NotesFAQContact Us
Collection
Advanced
Search Tips
ERIC Number: ED527466
Record Type: Non-Journal
Publication Date: 2008
Pages: 125
Abstractor: As Provided
Reference Count: N/A
ISBN: ISBN-978-1-1092-6452-4
ISSN: N/A
Inferences of Recent and Ancient Human Population History Using Genetic and Non-Genetic Data
Kitchen, Andrew
ProQuest LLC, Ph.D. Dissertation, University of Florida
I have adopted complementary approaches to inferring human demographic history utilizing human and non-human genetic data as well as cultural data. These complementary approaches form an interdisciplinary perspective that allows one to make inferences of human history at varying timescales, from the events that occurred tens of thousands of years ago to ones that occurred in the most recent decades and centuries. I used slow-evolving human DNA to study the peopling of the Americas tens of thousands of years ago; fast-evolving lexical data to address the origin of Semitic several thousand years ago; and fast-evolving JC virus genomes to investigate human demography within the most recent decades and centuries. In the first study, I used human mtDNA to infer the demographic history of Amerind populations and analyzed a multi-locus human DNA dataset to confirm important parameter estimates of the peopling of the Americas. My analyses produced a three-stage model for the peopling of the Americas that includes a long occupation of Siberia and a rapid expansion approximately 16,000 years ago into the Americas from a founding population of approximately 1000 to 5000 individuals. Second, I analyzed lexical data from 25 Semitic languages using computational phylogenetic techniques borrowed from evolutionary biology. Using the sampling dates of extinct languages, I was able to date events in the history of Semitic and place the origin of Semitic approximately 5900 years ago in what is now Syria. My final project entailed the analysis of a large dataset of JC virus genomes (greater than 400) and their associated sampling dates to infer the mutation rate and demographic history of JC virus. I estimated a surprisingly fast evolutionary rate for JC virus from the viral sampling dates, and confirmed this fast rate from Bayesian model tests. Ultimately, I was able to use the fast JC virus rate to infer a recent expansion of JC virus in regional populations that correlates with events in human population history of over the most recent decades and centuries. Genetic anthropologists are uniquely equipped to appreciate the utility of combining genetic data with non-genetic or non-human data to investigate human history. This perspective allows genetic anthropologists to address questions that cannot be answered by human DNA alone by extracting as much information as possible from genetic analyses. Here, I provide examples of this integrative approach to studying human population history. [The dissertation citations contained here are published with the permission of ProQuest LLC. Further reproduction is prohibited without permission. Copies of dissertations may be obtained by Telephone (800) 1-800-521-0600. Web page: http://www.proquest.com/en-US/products/dissertations/individuals.shtml.]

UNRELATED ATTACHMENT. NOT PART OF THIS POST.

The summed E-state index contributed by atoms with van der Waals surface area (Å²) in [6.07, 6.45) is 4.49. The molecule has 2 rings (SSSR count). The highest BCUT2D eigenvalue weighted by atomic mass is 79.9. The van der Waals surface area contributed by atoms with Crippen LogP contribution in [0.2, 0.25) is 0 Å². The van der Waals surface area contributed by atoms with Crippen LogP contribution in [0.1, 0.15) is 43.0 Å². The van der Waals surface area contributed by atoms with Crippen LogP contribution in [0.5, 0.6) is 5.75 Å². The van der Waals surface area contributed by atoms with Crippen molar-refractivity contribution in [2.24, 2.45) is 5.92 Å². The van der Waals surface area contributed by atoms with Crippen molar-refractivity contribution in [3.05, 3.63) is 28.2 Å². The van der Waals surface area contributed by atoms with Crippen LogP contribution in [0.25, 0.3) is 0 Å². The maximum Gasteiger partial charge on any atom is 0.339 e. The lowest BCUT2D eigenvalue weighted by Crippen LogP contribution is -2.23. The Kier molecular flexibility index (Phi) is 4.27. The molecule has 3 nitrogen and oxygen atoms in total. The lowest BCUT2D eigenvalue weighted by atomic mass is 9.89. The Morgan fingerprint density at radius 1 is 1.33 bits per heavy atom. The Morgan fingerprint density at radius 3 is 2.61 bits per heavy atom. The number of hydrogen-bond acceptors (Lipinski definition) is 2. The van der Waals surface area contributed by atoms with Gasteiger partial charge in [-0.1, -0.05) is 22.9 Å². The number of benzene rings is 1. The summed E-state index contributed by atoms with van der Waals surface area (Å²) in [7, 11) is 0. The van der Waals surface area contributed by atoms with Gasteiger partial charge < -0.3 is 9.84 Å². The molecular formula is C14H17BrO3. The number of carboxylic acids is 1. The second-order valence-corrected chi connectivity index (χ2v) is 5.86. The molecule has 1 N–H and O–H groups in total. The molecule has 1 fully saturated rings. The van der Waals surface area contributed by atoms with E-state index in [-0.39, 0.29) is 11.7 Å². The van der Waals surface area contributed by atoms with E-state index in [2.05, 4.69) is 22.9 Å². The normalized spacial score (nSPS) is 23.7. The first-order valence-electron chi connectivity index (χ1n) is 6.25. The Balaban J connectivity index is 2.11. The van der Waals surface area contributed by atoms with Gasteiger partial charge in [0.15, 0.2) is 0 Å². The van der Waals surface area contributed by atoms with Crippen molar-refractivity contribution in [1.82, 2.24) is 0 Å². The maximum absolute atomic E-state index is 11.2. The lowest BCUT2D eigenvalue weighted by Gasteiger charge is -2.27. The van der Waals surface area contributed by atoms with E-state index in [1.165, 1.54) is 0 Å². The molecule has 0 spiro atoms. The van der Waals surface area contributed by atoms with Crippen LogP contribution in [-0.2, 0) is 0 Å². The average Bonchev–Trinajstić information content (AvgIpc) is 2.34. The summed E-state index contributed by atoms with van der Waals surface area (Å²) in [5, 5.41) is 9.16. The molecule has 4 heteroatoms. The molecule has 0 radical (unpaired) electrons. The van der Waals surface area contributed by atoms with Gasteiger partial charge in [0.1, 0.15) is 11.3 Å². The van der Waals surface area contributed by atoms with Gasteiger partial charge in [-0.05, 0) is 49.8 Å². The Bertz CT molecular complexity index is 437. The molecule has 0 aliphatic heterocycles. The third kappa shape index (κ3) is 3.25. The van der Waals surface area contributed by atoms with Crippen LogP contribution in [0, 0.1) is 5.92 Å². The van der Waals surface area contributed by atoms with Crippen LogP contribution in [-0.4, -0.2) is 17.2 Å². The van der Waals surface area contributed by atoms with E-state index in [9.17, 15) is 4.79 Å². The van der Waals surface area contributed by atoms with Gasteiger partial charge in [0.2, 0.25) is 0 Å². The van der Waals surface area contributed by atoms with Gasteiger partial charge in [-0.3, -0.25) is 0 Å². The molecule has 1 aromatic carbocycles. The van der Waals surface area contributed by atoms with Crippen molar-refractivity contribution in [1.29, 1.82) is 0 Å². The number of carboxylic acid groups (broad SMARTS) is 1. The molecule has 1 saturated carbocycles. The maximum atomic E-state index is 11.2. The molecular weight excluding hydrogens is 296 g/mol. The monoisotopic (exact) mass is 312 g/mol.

ProQuest LLC. 789 East Eisenhower Parkway, P.O. Box 1346, Ann Arbor, MI 48106. Tel: 800-521-0600; Web site: http://www.proquest.com/en-US/products/dissertations/individuals.shtml
Publication Type: Dissertations/Theses - Doctoral Dissertations
Education Level: N/A
Audience: N/A
Language: English
Sponsor: N/A
Authoring Institution: N/A
Identifiers - Location: North America; Russia; South America; Syria